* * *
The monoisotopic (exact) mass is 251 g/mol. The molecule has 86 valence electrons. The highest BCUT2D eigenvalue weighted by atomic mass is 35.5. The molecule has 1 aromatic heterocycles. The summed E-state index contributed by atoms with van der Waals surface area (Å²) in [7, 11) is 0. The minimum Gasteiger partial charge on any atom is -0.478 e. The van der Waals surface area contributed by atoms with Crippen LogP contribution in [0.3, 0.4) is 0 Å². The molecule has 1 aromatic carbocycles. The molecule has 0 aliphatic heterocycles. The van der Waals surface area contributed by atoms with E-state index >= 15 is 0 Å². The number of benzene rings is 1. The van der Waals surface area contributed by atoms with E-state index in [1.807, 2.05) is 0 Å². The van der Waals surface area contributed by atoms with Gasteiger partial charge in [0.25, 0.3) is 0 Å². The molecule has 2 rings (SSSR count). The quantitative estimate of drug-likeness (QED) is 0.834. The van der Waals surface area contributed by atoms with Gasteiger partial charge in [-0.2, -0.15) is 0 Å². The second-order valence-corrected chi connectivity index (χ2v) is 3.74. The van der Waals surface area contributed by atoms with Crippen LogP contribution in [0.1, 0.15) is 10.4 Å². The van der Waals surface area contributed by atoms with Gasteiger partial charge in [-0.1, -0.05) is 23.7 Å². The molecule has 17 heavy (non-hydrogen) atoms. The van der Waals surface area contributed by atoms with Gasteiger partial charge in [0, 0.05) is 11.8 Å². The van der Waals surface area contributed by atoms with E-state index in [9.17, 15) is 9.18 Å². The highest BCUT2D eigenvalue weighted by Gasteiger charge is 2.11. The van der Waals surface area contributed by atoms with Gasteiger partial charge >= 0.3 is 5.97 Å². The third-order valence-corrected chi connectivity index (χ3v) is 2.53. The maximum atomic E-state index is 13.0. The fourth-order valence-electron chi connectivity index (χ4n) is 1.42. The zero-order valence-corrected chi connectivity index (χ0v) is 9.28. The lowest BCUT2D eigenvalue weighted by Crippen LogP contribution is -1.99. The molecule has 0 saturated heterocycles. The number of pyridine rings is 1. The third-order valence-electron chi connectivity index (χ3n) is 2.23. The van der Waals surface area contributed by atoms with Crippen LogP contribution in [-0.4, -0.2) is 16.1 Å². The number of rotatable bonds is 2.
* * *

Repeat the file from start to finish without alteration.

The monoisotopic (exact) mass is 251 g/mol. The molecule has 86 valence electrons. The highest BCUT2D eigenvalue weighted by atomic mass is 35.5. The molecule has 1 aromatic heterocycles. The summed E-state index contributed by atoms with van der Waals surface area (Å²) in [7, 11) is 0. The minimum Gasteiger partial charge on any atom is -0.478 e. The van der Waals surface area contributed by atoms with Crippen LogP contribution in [0.3, 0.4) is 0 Å². The molecule has 1 aromatic carbocycles. The molecule has 0 aliphatic heterocycles. The van der Waals surface area contributed by atoms with E-state index >= 15 is 0 Å². The number of benzene rings is 1. The van der Waals surface area contributed by atoms with E-state index in [1.807, 2.05) is 0 Å². The van der Waals surface area contributed by atoms with Gasteiger partial charge in [0.25, 0.3) is 0 Å². The molecule has 2 rings (SSSR count). The quantitative estimate of drug-likeness (QED) is 0.834. The van der Waals surface area contributed by atoms with Gasteiger partial charge in [-0.2, -0.15) is 0 Å². The second-order valence-corrected chi connectivity index (χ2v) is 3.74. The van der Waals surface area contributed by atoms with Crippen LogP contribution in [0.1, 0.15) is 10.4 Å². The van der Waals surface area contributed by atoms with Gasteiger partial charge in [-0.1, -0.05) is 23.7 Å². The molecule has 17 heavy (non-hydrogen) atoms. The van der Waals surface area contributed by atoms with Gasteiger partial charge in [0, 0.05) is 11.8 Å². The van der Waals surface area contributed by atoms with E-state index in [9.17, 15) is 9.18 Å². The highest BCUT2D eigenvalue weighted by Gasteiger charge is 2.11. The van der Waals surface area contributed by atoms with Gasteiger partial charge >= 0.3 is 5.97 Å². The third-order valence-corrected chi connectivity index (χ3v) is 2.53. The maximum atomic E-state index is 13.0. The fourth-order valence-electron chi connectivity index (χ4n) is 1.42. The zero-order valence-corrected chi connectivity index (χ0v) is 9.28. The lowest BCUT2D eigenvalue weighted by Crippen LogP contribution is -1.99. The molecule has 0 saturated heterocycles. The number of pyridine rings is 1. The third-order valence-electron chi connectivity index (χ3n) is 2.23. The van der Waals surface area contributed by atoms with Crippen LogP contribution in [-0.4, -0.2) is 16.1 Å². The number of rotatable bonds is 2.